Phenomena (1985) — See the original, not the hacked-up Creepers

“Why don’t you call your insects? Go on! Call! Call!”

Kyle’s rating: All the two million maggots here have SAG cards

Kyle’s review: For years I would go along food-shopping with my mom, especially when she had to go to King Soopers. Why? Because I love my mom! Oh, and I also enjoyed reading the new magazines without buying them, but the most fun was wandering into the video section, looking at all the horror movies my mom wouldn’t let me rent (though dad could be bamboozled).

Invariably, I would be drawn to a horror video with one of the coolest covers I had ever seen: a halfway pretty girl holding out her hand, which was crawling with all sorts of creepy crawly insects. I say halfway, because half of her beautiful face had been eaten away to reveal the naked skull underneath! That’s what happens when you play with insects! Anyway, the movie stuck in my head, and I vowed that when I was all grown-up and my romance-film-loving girlfriend was away with her parents and I had my own house all to myself, I would rent this insect film, Creepers, and see just how a crazed murderer would fare against a girl who could control insect life.

Thankfully, I’ve never made good on that vow. What? Why is that good? Because as an older horror connoisseur I learned that Creepers was the butchered US version of Italian horror director (master!) Dario Argento’s original film Phenomena. How butchered? 28 hacked-out minutes is how so! I don’t know exactly what was cut so I can’t be totally sure if it ruined the film, but as a fan of the brilliant Argento’s other films, I know that an important aspect of his technique is the dreary and unique atmosphere his lengthy tracking shots and dream sequences create. If that stuff gets trimmed, the film isn’t as cool! Uncut and uncensored: accept no substitutes!

But I digress. After more than a decade of build-up, finally seeing Phenomena was just the thrill-fest I expected. I wholeheartedly recommend it to fans of the horror genre, though I have one little prerequisite. If possible, don’t let this be your first Argento film. That’s a lot of a lowly reviewer to ask of a busy viewer, and it’s still scary fun if you’ve seen nothing else. But it’s just that Argento’s films stress style and setting over everything else, including substance, structure, and coherence. If you’ve seen the stronger Suspiria, Tenebre, or Profondo Rosso (Deep Red) you’ll be more patient with the occasionally rambling Phenomena. So put Friday the 13th Part 2 back on the shelf and rent one of those other films instead, you’ll be very happy!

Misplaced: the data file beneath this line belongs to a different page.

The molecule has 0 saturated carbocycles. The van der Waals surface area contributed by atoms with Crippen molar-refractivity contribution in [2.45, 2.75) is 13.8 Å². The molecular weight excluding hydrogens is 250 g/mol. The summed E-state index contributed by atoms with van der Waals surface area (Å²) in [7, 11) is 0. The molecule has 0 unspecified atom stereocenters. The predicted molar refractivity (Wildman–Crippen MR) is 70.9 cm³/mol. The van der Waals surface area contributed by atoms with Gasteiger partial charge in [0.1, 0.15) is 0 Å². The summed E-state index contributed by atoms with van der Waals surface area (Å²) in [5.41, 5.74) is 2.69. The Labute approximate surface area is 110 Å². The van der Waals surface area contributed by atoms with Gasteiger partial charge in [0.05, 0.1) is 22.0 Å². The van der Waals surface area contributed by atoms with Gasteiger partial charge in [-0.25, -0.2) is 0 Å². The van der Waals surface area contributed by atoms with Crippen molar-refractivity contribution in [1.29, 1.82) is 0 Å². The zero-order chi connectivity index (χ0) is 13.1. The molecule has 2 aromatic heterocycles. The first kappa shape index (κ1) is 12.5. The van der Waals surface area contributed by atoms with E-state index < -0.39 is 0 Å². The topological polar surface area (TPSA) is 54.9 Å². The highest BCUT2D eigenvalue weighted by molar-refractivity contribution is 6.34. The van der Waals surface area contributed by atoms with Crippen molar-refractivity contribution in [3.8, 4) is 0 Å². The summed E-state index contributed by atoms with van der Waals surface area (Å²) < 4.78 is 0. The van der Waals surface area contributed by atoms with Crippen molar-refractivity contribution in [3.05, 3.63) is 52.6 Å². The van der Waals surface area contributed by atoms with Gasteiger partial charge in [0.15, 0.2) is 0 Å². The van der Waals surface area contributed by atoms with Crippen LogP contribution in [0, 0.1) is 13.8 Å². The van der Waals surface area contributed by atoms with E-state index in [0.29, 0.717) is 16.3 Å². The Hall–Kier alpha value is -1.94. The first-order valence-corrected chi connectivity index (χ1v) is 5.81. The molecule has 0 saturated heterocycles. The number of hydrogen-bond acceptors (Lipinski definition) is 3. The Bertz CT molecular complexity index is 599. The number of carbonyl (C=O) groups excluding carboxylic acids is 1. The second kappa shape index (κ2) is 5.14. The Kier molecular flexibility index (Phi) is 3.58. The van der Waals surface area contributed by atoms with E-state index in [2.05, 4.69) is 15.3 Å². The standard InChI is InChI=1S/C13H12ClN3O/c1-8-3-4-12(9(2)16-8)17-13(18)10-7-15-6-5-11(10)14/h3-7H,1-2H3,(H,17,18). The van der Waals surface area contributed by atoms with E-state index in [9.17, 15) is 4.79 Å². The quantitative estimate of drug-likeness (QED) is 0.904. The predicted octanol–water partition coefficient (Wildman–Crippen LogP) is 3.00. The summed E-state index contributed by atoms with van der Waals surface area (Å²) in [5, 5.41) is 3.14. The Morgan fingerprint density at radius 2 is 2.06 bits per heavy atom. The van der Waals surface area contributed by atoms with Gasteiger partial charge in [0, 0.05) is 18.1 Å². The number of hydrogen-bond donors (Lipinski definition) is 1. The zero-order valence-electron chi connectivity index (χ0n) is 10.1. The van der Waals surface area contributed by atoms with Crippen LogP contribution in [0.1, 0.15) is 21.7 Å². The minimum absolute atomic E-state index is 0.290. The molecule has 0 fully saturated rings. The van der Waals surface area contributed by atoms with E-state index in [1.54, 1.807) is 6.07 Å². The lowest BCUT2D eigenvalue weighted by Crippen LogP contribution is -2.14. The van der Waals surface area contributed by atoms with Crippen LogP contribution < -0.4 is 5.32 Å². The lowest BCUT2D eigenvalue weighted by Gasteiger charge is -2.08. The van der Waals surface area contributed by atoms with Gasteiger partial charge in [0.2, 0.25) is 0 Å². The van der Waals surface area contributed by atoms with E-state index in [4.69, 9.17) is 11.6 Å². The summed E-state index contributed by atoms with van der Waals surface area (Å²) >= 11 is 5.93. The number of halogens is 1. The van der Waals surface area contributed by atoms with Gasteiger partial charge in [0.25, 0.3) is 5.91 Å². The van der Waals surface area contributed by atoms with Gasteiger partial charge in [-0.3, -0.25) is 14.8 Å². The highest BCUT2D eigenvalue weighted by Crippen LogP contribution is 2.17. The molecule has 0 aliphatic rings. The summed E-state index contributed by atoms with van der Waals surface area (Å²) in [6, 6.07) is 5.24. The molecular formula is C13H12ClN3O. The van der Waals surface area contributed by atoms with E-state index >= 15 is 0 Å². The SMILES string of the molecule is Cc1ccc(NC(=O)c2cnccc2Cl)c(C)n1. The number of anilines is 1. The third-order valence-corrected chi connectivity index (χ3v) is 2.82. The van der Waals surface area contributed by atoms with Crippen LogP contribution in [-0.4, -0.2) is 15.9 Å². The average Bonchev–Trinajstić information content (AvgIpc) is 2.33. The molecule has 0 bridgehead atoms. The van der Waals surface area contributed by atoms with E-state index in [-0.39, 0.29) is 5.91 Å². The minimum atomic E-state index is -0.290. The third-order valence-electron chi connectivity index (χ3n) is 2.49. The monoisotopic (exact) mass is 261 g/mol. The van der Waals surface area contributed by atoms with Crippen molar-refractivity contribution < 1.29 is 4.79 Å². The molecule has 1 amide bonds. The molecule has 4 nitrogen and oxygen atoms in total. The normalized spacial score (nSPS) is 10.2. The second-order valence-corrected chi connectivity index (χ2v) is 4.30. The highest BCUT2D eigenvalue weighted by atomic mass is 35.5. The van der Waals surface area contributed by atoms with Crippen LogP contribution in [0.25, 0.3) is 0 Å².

Or ignore me entirely. Either way, I’m pretty happy.

Onto the movie! A very young Jennifer Connelly (in her first screen appearance) is Jennifer Corvino, daughter of famed film actor Paul Corvino. While dad is filming in the Philippines, Jennifer is pawned off to an all-girls boarding school in the Swiss Alps, I believe. Sounds like fun, right? Wrong!

See, as we see in the opening scene, there are dangerous shenanigans going on around this school, including the students being butchered and decapitated with various sharp implements. Following Argento logic, no one really seems to mind, so it’s just a minor inconvenience that adds to the mood.

Now that Jennifer is on-campus, and has a pesky habit of sleepwalking through the woods, she’s sure to be killed too, right? Nope, because not only does Jennifer like insects, but insects like her. As the friendly local etymologist Donald Pleasance notices, bugs of all kinds are more than happy to help Jennifer out with things, including locating clues to the murder mystery, leading her to rotted body parts, and sending her a telepathic warning message or two. And as Jennifer is besieged not only with a crazed killer but also by taunting classmates, poor phone connections and a snooping headmistress, she’s going to need all the help she can get.

As big a fan as I am, I have to admit: Phenomena isn’t a great movie. But it is a great horror movie. How’s that? Dig this: horror movies, in my opinion, are allowed a little leeway in the aspects of visual quality and acting while thrilling and chilling us. If you don’t agree with that attitude, then avoid most horror movies, especially Argento’s stuff, because if bad acting really upsets you, you won’t last through Phenomena! Connelly is young and inexperienced, so you can kind of forgive her for being so amateurish and unemotional. The rest of the cast has no excuse! If insane and shoddy logic upsets you, you won’t last through Phenomena!

Would a school stay open if it was missing a bunch of students and foul play was suspected? Would a young girl just accept that she can communicate with insects? Would she blindly follow a fly to locate dead bodies? Would a sleepwalking girl watch a fellow students get butchered, then walk off the third story awning? Would an intelligent pet monkey find a discarded straight razor in a trash can and know how to use it? In the real world, no, in the reel world, sure!

So if you like a good thrill fest, you don’t mind checking your brain at the door, and you have the stomach to sit through multiple stabbings (including a knife thrust the back of a girl’s head to poke out of her mouth), a couple beheadings, lots of maggots, a man breaking his own thumb to get out of handcuffs, puking, and a girl taking a fall into a pool full of rotted body parts and even more maggots, then Phenomena is a film for you! Enjoy it, and let the insects know Kyle sent you! Maybe then they’ll stay away from my picnics.

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